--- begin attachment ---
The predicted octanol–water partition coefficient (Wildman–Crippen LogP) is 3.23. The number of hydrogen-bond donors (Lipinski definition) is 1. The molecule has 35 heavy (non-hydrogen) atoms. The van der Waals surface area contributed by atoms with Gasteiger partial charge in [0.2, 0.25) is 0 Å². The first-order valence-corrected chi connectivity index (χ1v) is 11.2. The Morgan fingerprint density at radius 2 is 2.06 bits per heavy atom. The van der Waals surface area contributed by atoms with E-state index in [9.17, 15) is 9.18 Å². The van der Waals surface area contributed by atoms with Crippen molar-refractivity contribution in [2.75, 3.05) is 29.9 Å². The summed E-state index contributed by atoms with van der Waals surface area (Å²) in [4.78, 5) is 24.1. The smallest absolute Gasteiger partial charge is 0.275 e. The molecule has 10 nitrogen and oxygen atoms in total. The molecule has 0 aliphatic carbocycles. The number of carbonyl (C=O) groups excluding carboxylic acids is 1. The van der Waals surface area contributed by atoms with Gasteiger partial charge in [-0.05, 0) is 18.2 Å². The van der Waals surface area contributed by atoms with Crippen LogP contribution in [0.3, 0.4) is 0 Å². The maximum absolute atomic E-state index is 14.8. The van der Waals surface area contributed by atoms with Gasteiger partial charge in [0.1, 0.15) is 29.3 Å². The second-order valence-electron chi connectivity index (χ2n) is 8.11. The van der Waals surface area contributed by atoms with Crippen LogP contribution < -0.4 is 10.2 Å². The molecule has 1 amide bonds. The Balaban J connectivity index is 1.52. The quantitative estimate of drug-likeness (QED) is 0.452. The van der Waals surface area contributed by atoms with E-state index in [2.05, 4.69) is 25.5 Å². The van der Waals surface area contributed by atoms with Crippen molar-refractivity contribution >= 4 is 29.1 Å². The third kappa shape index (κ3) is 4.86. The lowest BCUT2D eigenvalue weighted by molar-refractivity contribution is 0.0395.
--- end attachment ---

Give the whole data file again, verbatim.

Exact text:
The predicted octanol–water partition coefficient (Wildman–Crippen LogP) is 3.23. The number of hydrogen-bond donors (Lipinski definition) is 1. The molecule has 35 heavy (non-hydrogen) atoms. The van der Waals surface area contributed by atoms with Gasteiger partial charge in [0.2, 0.25) is 0 Å². The first-order valence-corrected chi connectivity index (χ1v) is 11.2. The Morgan fingerprint density at radius 2 is 2.06 bits per heavy atom. The van der Waals surface area contributed by atoms with E-state index in [9.17, 15) is 9.18 Å². The van der Waals surface area contributed by atoms with Crippen molar-refractivity contribution in [2.75, 3.05) is 29.9 Å². The summed E-state index contributed by atoms with van der Waals surface area (Å²) in [4.78, 5) is 24.1. The smallest absolute Gasteiger partial charge is 0.275 e. The molecule has 10 nitrogen and oxygen atoms in total. The molecule has 0 aliphatic carbocycles. The number of carbonyl (C=O) groups excluding carboxylic acids is 1. The van der Waals surface area contributed by atoms with Gasteiger partial charge in [-0.05, 0) is 18.2 Å². The van der Waals surface area contributed by atoms with Crippen LogP contribution in [0.3, 0.4) is 0 Å². The maximum absolute atomic E-state index is 14.8. The van der Waals surface area contributed by atoms with Gasteiger partial charge in [0.1, 0.15) is 29.3 Å². The second-order valence-electron chi connectivity index (χ2n) is 8.11. The van der Waals surface area contributed by atoms with Crippen LogP contribution < -0.4 is 10.2 Å². The molecule has 1 amide bonds. The Balaban J connectivity index is 1.52. The quantitative estimate of drug-likeness (QED) is 0.452. The van der Waals surface area contributed by atoms with E-state index in [2.05, 4.69) is 25.5 Å². The van der Waals surface area contributed by atoms with Crippen molar-refractivity contribution >= 4 is 29.1 Å². The third kappa shape index (κ3) is 4.86. The lowest BCUT2D eigenvalue weighted by molar-refractivity contribution is 0.0395.